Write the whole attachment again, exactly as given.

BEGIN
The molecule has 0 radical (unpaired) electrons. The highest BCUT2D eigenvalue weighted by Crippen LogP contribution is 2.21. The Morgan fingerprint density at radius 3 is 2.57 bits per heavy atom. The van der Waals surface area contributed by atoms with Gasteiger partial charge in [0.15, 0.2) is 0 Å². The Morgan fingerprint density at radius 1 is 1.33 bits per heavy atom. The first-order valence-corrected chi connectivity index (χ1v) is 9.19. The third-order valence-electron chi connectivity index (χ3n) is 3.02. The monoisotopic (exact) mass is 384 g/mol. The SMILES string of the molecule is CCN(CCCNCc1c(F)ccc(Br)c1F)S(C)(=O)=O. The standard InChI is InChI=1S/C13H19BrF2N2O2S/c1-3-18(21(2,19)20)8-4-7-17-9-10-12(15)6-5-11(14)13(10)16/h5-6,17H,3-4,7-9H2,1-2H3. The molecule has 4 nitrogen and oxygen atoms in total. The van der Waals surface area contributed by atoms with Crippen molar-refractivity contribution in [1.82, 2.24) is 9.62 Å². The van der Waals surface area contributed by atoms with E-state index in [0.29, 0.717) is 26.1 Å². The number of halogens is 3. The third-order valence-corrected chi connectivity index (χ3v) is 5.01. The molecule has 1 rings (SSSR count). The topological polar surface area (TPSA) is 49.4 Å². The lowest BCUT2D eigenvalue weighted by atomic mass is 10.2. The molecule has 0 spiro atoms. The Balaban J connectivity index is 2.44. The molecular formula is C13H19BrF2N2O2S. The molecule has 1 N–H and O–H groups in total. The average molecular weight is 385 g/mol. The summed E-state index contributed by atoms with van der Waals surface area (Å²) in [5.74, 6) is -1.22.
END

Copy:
The molecule has 0 radical (unpaired) electrons. The highest BCUT2D eigenvalue weighted by Crippen LogP contribution is 2.21. The Morgan fingerprint density at radius 3 is 2.57 bits per heavy atom. The van der Waals surface area contributed by atoms with Gasteiger partial charge in [0.15, 0.2) is 0 Å². The Morgan fingerprint density at radius 1 is 1.33 bits per heavy atom. The first-order valence-corrected chi connectivity index (χ1v) is 9.19. The third-order valence-electron chi connectivity index (χ3n) is 3.02. The monoisotopic (exact) mass is 384 g/mol. The SMILES string of the molecule is CCN(CCCNCc1c(F)ccc(Br)c1F)S(C)(=O)=O. The standard InChI is InChI=1S/C13H19BrF2N2O2S/c1-3-18(21(2,19)20)8-4-7-17-9-10-12(15)6-5-11(14)13(10)16/h5-6,17H,3-4,7-9H2,1-2H3. The molecule has 4 nitrogen and oxygen atoms in total. The van der Waals surface area contributed by atoms with Crippen molar-refractivity contribution in [1.82, 2.24) is 9.62 Å². The van der Waals surface area contributed by atoms with E-state index in [0.29, 0.717) is 26.1 Å². The number of halogens is 3. The third-order valence-corrected chi connectivity index (χ3v) is 5.01. The molecule has 1 rings (SSSR count). The topological polar surface area (TPSA) is 49.4 Å². The lowest BCUT2D eigenvalue weighted by atomic mass is 10.2. The molecule has 0 spiro atoms. The Balaban J connectivity index is 2.44. The molecular formula is C13H19BrF2N2O2S. The molecule has 1 N–H and O–H groups in total. The average molecular weight is 385 g/mol. The summed E-state index contributed by atoms with van der Waals surface area (Å²) in [5.74, 6) is -1.22.